Dayan: No Surrender to Terrorists Holding Hostages of Any Age
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Dayan: No Surrender to Terrorists Holding Hostages of Any Age

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Former Defense Minister Moshe Dayan told the Knesset today that there must never be any surrender to terrorists holding hostages, regardless of age or condition of the hostages, and this must be a cardinal precept which the Knesset should determine once and for all. The alternative would mean “abandoning the lives of our children” to the terrorists, he said.

Dayan replied to criticism, implicit in the Horev Committee report, that he had not provided the Cabinet in Jerusalem with adequate information on which to base their decisions during that fateful day. Dayan insisted that the demands of the terrorists, and all of the variations thereof, were presented to the Cabinet. The difference between what Israel was prepared to agree to and what the terrorists were demanding was the key to the whole episode, he said.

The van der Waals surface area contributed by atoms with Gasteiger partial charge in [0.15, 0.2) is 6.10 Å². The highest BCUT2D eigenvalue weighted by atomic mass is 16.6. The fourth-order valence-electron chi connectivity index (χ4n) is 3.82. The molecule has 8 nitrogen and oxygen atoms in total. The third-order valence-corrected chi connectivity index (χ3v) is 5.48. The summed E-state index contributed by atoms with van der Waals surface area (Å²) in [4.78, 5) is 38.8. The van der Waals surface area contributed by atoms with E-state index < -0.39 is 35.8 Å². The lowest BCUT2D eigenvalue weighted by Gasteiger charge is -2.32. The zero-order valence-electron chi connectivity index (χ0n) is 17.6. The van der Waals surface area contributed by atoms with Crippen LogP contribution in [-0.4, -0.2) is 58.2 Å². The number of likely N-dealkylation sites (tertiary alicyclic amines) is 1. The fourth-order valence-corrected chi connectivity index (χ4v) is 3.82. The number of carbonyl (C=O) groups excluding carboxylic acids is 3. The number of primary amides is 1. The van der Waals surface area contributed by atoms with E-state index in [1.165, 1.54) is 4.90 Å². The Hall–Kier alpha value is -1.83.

According to Dayan, the Cabinet never agreed to accede to the terrorists’ demands. Their decision, which he said he opposed, was to agree to a simultaneous exchange of prisoners for hostages, but that is not what the Maalot terrorists were offering, Dayan said. The terrorists wanted safe passage for 20 prisoners to Damascus while the hostages remained in their hands, and that, basically, was their position throughout the negotiations, Dayan said.

He criticized the Horev Committee for omitting what he considered a vital assertion by him in its report, “I hope unintentionally,” he said. According to Dayan, he had told the Cabinet that the Maalot school building could be stormed, but stressed that he could not guarantee there would be no casualties among the hostages. That cautionary assertion does not appear in the report.

Dayan said that while he disagreed with the Cabinet’s decision to attempt negotiations with the terrorists, he would never have ordered the use of force without the full authorization of the Cabinet. Likud and other opposition speakers criticized instances of poor organization and other shortcomings disclosed in the report. There was no Knesset vote. (By David Landau)

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